Here is the interchange as seen in Tom Tom 6 (Tele Atlas 2006.1 maps). It is actually representative of an older configuration of the interchange. Note that it was a full cloverleaf.
Here is the interchange as seen in iGo 2006 (Tele Atlas 2005.2 maps). It is also representative of an older configuration of the interchange.
This is the same interchange as it actually appears. This image is from Tele Atlas and represents their current maps. As you can see it is no longer a full cloverleaf.
They also seem to have a lot of difficulty with another common road feature here: service roads. Very common here on the Gulf Coast, many major roads in the area use service or access drives to reach businesses. These are smaller roads that run along side the major road. To get to a business on the road, you must first exit onto the service road, then turn into the business. This means you have to anticipate where you need to access the service road. If you wait until you’re up to the business, you won’t be able to get in (in most cases) and you’ll likely have to make a U-Turn and come back at it. Navigation can be tricky, and, unfortunately, Tom Tom’s maps have a lot of mistakes relating to these service roads; especially where the entrances and exits are; often leaving you scratching your head as to what to do. Tele Atlas may produce acceptable maps in Europe, but in the U.S. their mapping has often been brought into question and although I’ve also criticized their primary competition in the past was well, Navteq, I have to say I’d hoped that the Tom Tom 6 maps would be superior to their version 5 counterparts, but I see very little, if any, real improvement in accuracy in this area.
Here’s an image from Tom Tom 6 showing a major road with service drives (and connectors).
A Few Snags: Routing
Another thing I noticed is that Tom Tom 6 sometimes doesn’t choose an optimal route. To be fair, I’ve yet to find any navigation app that always picks the best route, but Tom Tom makes some larger inefficient routes than I expected. For example, I plotted a route from a local retailer to my home. Tom Tom took me a couple of major road to the east further than I needed to go and then brought me back. The route was 9 miles long and was estimated to take 21 minutes.
These’s are 2 screen shots showing a poor route selection that I received. Note the time/distance in the first image.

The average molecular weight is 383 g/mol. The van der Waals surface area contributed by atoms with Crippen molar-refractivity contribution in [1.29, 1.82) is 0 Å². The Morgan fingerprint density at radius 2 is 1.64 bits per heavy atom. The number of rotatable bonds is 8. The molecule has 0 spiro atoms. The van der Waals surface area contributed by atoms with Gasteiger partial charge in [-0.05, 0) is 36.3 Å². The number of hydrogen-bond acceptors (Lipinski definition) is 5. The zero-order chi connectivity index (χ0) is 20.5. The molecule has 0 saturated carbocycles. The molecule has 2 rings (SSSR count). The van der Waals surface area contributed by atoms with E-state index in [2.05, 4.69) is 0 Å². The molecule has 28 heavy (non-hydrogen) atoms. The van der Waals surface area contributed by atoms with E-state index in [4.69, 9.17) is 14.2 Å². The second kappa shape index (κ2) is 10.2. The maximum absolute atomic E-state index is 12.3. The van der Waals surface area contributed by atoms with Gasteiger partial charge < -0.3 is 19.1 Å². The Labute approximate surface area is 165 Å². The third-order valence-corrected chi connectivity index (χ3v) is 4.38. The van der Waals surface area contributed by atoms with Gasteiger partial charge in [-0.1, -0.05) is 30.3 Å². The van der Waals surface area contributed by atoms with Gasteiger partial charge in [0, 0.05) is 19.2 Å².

Here’s the same example using iGo. This is a better route that also uses Tele Atlas Maps, although there’s an unnecessary detour through a neighborhood about 2/3 of the way along the route. Going through the neighborhood is probably shorter, but not faster. Note the time/distance in the second image.
The route wasn’t technically incorrect, and it did get me home, but it went a few miles out of the way. Mapquest (using the “fastest” not the “shortest” settings) calculated the same route and came up with a path only 6.5 miles and 15 minutes.
Here’s the same route in MapQuest received. This route is 6.5 miles and only 15 minutes.
Had the alternate route been composed of minor streets with lower speed limits I could have understood the routing choice, but this was not the case. It was simply poor route selection. More exhaustive search would have probably yielded better results (but delayed the route calculation).
To Answer Your Questions
I saw a couple of questions on this site in reference to the behavior of the program that I’d like to address here. The first question was about whether TT showed over/under passes correctly. The answer, for the most part, is yes. I found that my path appeared above or below crossing roadways if the roadway met as an over/underpass rather than as an intersection as in many applications. Be warned – it isn’t always correct.
The second question I saw was about voice prompts and where or not they read the road signs or names. It does not. It tells you to “turn left” or “stay right”, but it doesn’t speak road names or signpost names. It also doesn’t indicate which side of the road an address or a POI is on, but I haven’t seen any Tele Atlas based apps that do. That information is in Navteq maps, but I don’t believe it’s part of Tele Atlas maps yet.
I like Tom Tom. I like the cleanness of the display and directions. I like that it supports a huge number of languages. I believe that’s one of the reasons they do well in the market for navigation software and stand-alone units. I was disappointed in the problems I’ve had with Tom Tom 6 recognizing maps on my SD card (which Tom Tom 5 had no problem with) and with the lack of Bluetooth stability (also originally a problem with 5 that was fixed by 5.21). I’m also a bit disappointed in the lack of improvements in the maps and was even more concerned by some of the odd routing choices Tom Tom 6 made. There are a lot of improvements in this version, from ease of installation, to the inclusion of door-to-door nation-wide (both U.S. and Canada) routing. When you consider all this, I think you still have to conclude that Tom Tom 6 is a reasonable update to Tom Tom 5. There are enough new features and overall improvements to give the upgrade value and I would expect the minor mechanical glitches I encountered to be improved or corrected soon.
If you have comments or questions, you can use this thread of the "PDA Navigation software" forums.